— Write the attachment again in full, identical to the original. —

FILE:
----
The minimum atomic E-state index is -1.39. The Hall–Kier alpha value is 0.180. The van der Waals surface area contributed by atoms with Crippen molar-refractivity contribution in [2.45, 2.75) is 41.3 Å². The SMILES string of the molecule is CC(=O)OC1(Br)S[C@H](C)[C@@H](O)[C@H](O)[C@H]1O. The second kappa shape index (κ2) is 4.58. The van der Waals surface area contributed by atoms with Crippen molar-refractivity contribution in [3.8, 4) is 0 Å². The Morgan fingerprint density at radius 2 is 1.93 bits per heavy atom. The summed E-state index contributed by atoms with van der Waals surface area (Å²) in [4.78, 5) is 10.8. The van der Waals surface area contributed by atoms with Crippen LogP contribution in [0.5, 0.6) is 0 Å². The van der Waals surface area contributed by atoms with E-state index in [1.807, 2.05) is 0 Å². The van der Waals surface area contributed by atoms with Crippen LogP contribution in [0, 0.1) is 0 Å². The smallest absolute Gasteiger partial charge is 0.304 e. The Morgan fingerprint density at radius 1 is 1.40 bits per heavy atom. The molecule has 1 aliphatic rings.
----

The minimum atomic E-state index is -1.39. The Hall–Kier alpha value is 0.180. The van der Waals surface area contributed by atoms with Crippen molar-refractivity contribution in [2.45, 2.75) is 41.3 Å². The SMILES string of the molecule is CC(=O)OC1(Br)S[C@H](C)[C@@H](O)[C@H](O)[C@H]1O. The second kappa shape index (κ2) is 4.58. The van der Waals surface area contributed by atoms with Crippen molar-refractivity contribution in [3.8, 4) is 0 Å². The Morgan fingerprint density at radius 2 is 1.93 bits per heavy atom. The summed E-state index contributed by atoms with van der Waals surface area (Å²) in [4.78, 5) is 10.8. The van der Waals surface area contributed by atoms with Crippen LogP contribution in [0.5, 0.6) is 0 Å². The van der Waals surface area contributed by atoms with E-state index in [1.807, 2.05) is 0 Å². The van der Waals surface area contributed by atoms with Crippen LogP contribution in [0, 0.1) is 0 Å². The smallest absolute Gasteiger partial charge is 0.304 e. The Morgan fingerprint density at radius 1 is 1.40 bits per heavy atom. The molecule has 1 aliphatic rings.